News & Politics


It’s been a heck of a week for Elena Kagan. Monday, Obama introduced her to the nation as his pick to replace Justice John Paul Stevens. By Tuesday, we had all been treated to a 17-year-old photo of her playing softball, courtesy of the Wall Street Journal. Since then, Kagan has been trekking around Capitol Hill, introducing herself to the key senators who get to decide whether she will indeed take Stevens’s seat. Here are some other highlights:

The Washington Post notes that if Kagan is confirmed, Ivy League domination of the high-court bench will be complete. Justice Stevens, in fact, was the only non-Ivy grad.

Though Kagan is known predominantly for her work in the Clinton administration and of course, at Harvard Law—where she was dean before joining the Obama administration—she also did a short stint in private practice at Washington’s very own Williams & Connolly. Her work there will no doubt be scrutinized during her confirmation. Maybe we’ll learn something new about the firm, which is notoriously secretive about client work.

Since Kagan has never previously been a judge, Republicans can’t rely on past rulings as evidence of how she’ll decide cases as a justice. Instead, they’re hoping that memos she wrote during her time as a domestic-policy advisor and an associate White House counsel to President Clinton will offer some insight.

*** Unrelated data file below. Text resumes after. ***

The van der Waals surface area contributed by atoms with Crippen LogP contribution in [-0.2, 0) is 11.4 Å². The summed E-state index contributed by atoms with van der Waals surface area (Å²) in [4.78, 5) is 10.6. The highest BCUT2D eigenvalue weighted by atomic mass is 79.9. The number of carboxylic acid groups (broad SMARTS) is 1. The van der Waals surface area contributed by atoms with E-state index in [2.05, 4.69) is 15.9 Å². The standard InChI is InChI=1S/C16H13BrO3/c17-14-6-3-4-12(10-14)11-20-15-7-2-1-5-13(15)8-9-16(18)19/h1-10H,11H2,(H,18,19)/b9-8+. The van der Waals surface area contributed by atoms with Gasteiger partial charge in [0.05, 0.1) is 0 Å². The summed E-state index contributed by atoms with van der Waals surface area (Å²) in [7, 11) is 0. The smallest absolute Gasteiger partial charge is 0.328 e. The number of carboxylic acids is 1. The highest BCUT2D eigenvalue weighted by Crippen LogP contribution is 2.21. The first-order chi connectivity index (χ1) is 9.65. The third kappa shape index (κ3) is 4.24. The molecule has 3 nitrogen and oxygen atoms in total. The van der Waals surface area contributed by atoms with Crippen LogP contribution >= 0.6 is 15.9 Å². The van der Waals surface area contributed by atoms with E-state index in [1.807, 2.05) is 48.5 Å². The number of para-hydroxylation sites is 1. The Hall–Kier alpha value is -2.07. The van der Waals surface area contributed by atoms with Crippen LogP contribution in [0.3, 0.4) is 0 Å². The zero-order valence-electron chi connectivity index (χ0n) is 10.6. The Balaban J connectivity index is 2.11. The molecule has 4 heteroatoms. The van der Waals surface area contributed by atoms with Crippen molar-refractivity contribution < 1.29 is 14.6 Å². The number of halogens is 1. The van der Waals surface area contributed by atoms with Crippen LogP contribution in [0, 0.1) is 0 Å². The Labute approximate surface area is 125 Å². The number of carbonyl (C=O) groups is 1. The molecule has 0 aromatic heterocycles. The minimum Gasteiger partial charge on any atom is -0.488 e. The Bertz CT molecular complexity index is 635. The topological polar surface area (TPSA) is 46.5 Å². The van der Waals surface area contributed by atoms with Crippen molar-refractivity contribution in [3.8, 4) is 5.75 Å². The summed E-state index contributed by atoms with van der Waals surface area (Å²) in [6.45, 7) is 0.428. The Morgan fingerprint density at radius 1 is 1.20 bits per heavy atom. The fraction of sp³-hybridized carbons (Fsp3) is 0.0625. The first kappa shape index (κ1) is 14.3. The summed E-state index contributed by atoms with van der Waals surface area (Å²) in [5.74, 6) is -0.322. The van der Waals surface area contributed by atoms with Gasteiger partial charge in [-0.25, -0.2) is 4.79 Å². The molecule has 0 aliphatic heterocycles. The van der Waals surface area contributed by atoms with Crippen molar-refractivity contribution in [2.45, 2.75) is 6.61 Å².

One piece of ammunition Kagan opponents will likely use during her confirmation is the fact that as Harvard Law dean, she restricted campus access to military recruiters because she opposed the ban on openly gay service members. But at least one Republican senator indicates he won’t hold it against her.

There’s another high-profile legal gig available: Kagan’s replacement as Solicitor General. It’s one of the most coveted positions for a lawyer, and it ensures a hefty private-practice paycheck later on. One possible contender is Washington state governor Christine Gregoire.

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Senior Editor

Marisa M. Kashino joined Washingtonian in 2009 as a staff writer, and became a senior editor in 2014. She oversees the magazine’s real estate and home design coverage, and writes long-form feature stories. She was a 2020 Livingston Award finalist for her two-part investigation into a wrongful conviction stemming from a murder in rural Virginia.